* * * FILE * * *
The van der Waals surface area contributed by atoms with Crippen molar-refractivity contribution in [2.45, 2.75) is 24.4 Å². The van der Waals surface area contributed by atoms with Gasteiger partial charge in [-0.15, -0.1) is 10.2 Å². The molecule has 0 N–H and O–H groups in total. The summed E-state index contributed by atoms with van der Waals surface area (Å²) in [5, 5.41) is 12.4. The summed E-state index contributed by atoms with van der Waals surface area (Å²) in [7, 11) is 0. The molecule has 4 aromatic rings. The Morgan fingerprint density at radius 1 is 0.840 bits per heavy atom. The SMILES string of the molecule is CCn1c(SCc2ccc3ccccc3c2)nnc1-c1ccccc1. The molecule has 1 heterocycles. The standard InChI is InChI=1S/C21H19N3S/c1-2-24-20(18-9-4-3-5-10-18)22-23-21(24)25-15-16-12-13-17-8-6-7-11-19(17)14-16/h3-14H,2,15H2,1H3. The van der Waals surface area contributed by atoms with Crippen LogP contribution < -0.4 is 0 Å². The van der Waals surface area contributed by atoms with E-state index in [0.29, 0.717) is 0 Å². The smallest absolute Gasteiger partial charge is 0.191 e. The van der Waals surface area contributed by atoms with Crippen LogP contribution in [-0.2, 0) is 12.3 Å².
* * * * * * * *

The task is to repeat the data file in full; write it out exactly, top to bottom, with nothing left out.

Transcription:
The van der Waals surface area contributed by atoms with Crippen molar-refractivity contribution in [2.45, 2.75) is 24.4 Å². The van der Waals surface area contributed by atoms with Gasteiger partial charge in [-0.15, -0.1) is 10.2 Å². The molecule has 0 N–H and O–H groups in total. The summed E-state index contributed by atoms with van der Waals surface area (Å²) in [5, 5.41) is 12.4. The summed E-state index contributed by atoms with van der Waals surface area (Å²) in [7, 11) is 0. The molecule has 4 aromatic rings. The Morgan fingerprint density at radius 1 is 0.840 bits per heavy atom. The SMILES string of the molecule is CCn1c(SCc2ccc3ccccc3c2)nnc1-c1ccccc1. The molecule has 1 heterocycles. The standard InChI is InChI=1S/C21H19N3S/c1-2-24-20(18-9-4-3-5-10-18)22-23-21(24)25-15-16-12-13-17-8-6-7-11-19(17)14-16/h3-14H,2,15H2,1H3. The van der Waals surface area contributed by atoms with Crippen LogP contribution < -0.4 is 0 Å². The van der Waals surface area contributed by atoms with E-state index in [0.29, 0.717) is 0 Å². The smallest absolute Gasteiger partial charge is 0.191 e. The van der Waals surface area contributed by atoms with Crippen LogP contribution in [-0.2, 0) is 12.3 Å².